Greer told attendees of a presentation he gave last week that it doesn't make fiscal sense for property owners to enter into agreements with the wind power industry. Payments to landowners through lease agreements are negligible, and the towering structures could make property unsalable should residents decide to move, he said.
Articles filed under Property Values from Texas
City officials said Portland has consistently grown at about 1.5-percent for the past 10-15 years, adding that they have done that by encouraging single-family home development ...However, they said that being so close to the wind turbines in nearby Taft will be the city's biggest challenge for further growth. "What we understand from talking to developers is that they are reluctant to build single-family subdivisions in the shadow of wind turbines."
The Highland Independent School District learned earlier this month that it is a property wealthy district after being notified of its status by the Texas Education Agency. In TEA terms, Highland is a Chapter 41 district for the 2008-09 school year. Chapter 41 of the Texas Education Code makes provisions for certain school districts to share their local tax revenue with other school districts. ... The Highland ISD has been declared a Chapter 41 district because of significant increases in property values due to the new wind farms in the district. Nelson said those wind farm values will peak in the 2008-09 school year and then decline due to tax code Chapter 313 property tax limitation agreements ...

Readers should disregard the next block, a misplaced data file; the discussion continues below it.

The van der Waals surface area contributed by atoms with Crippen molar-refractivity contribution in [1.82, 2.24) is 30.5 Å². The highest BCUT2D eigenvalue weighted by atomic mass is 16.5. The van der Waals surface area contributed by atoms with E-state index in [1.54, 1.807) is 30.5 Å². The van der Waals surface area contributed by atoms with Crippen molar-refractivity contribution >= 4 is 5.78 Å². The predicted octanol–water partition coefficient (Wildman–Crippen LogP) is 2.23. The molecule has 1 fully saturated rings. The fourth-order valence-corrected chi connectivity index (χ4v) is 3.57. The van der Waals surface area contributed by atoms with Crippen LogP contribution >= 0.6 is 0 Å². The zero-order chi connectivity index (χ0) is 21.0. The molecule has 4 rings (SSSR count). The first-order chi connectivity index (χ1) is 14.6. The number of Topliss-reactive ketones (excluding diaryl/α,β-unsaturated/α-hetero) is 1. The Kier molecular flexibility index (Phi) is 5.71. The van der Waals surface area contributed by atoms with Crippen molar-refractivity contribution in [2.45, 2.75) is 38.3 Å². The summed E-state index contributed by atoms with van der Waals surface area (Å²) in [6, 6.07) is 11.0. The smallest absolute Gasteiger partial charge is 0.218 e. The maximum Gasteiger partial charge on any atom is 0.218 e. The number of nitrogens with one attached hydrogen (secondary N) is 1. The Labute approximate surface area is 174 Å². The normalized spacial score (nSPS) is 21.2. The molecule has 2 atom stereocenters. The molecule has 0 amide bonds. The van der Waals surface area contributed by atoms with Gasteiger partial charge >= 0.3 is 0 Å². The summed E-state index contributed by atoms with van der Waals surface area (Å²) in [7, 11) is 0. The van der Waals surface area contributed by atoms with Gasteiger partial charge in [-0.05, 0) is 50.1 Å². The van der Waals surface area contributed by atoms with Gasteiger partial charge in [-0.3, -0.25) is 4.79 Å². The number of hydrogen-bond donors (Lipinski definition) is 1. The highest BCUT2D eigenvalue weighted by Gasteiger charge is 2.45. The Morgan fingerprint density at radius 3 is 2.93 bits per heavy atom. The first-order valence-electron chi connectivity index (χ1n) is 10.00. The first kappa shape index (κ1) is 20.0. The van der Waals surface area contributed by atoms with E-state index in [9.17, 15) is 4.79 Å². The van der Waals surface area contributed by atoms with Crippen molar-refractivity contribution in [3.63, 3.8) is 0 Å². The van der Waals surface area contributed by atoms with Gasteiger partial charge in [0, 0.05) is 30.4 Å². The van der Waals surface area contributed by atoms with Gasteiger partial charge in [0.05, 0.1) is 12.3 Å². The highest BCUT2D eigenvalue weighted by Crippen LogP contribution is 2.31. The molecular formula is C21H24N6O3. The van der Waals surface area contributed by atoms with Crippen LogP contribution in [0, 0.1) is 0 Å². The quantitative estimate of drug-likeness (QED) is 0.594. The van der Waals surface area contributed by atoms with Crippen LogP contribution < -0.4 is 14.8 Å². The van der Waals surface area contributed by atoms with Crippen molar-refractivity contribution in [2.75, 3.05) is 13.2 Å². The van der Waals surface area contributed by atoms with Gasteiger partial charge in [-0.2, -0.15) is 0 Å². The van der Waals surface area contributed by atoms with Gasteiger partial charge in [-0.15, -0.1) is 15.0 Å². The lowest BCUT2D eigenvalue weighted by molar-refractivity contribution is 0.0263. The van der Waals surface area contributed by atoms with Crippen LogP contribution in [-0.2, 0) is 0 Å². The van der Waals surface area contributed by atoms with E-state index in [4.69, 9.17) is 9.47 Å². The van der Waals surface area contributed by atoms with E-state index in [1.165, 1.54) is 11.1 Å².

Laurie Lasater finds himself these days in an exquisite dilemma. He reveres the right of property-owners to use their land as they see fit, yet he deplores the rush of ranchers to install huge wind turbines on vast rolling plains. "The concerns are twofold," said the third-generation rancher, whose grandfather introduced the Beefmaster breed to South Texas. "First are property rights. The Texas and Southwestern Cattle Raisers Association stoutly defends private property rights, but wind farms not only affect the view, they also hurt land values. "Second is the true cost of energy produced. For both ethanol and wind energy, the true cost is approximately double the cost of energy from other sources."
His distaste for wind-generated energy may have begun as a “not in my back yard” sentiment. But as he learned more about the industry, Rankin said, his attitude hardened. With several of his neighbors, Rankin filed one of the first anti-wind-industry lawsuits in the state, arguing that wind farms are a public nuisance that do little to help the state’s energy needs. “One of the things that really energized us is how quietly, how stealthily and surreptitiously these people worked behind the scenes,” Rankin said. “The lack of regulation, combined with the state renewable-energy mandate, is making Texas a prime spot for these wind companies. But I can tell you, nobody wants to live next to them.”